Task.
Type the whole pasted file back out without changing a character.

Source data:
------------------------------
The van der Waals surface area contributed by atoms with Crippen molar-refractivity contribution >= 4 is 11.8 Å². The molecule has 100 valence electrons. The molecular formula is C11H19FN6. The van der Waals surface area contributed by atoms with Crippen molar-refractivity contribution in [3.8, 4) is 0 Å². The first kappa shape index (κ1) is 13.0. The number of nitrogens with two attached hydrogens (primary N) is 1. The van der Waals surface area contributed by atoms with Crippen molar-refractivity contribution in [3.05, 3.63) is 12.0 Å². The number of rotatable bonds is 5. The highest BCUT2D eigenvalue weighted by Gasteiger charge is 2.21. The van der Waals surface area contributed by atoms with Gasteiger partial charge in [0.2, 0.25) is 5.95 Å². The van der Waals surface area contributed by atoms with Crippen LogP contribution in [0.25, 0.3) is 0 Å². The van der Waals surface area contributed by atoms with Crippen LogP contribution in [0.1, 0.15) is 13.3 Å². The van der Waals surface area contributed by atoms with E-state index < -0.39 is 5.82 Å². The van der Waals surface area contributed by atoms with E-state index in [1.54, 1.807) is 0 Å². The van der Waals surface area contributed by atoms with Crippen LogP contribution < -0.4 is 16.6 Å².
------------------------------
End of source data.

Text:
The van der Waals surface area contributed by atoms with Crippen molar-refractivity contribution >= 4 is 11.8 Å². The molecule has 100 valence electrons. The molecular formula is C11H19FN6. The van der Waals surface area contributed by atoms with Crippen molar-refractivity contribution in [3.8, 4) is 0 Å². The first kappa shape index (κ1) is 13.0. The number of nitrogens with two attached hydrogens (primary N) is 1. The van der Waals surface area contributed by atoms with Crippen molar-refractivity contribution in [3.05, 3.63) is 12.0 Å². The number of rotatable bonds is 5. The highest BCUT2D eigenvalue weighted by Gasteiger charge is 2.21. The van der Waals surface area contributed by atoms with Gasteiger partial charge in [0.2, 0.25) is 5.95 Å². The van der Waals surface area contributed by atoms with Crippen LogP contribution in [0.25, 0.3) is 0 Å². The van der Waals surface area contributed by atoms with Crippen LogP contribution in [0.1, 0.15) is 13.3 Å². The van der Waals surface area contributed by atoms with E-state index < -0.39 is 5.82 Å². The van der Waals surface area contributed by atoms with E-state index in [1.54, 1.807) is 0 Å². The van der Waals surface area contributed by atoms with Crippen LogP contribution < -0.4 is 16.6 Å².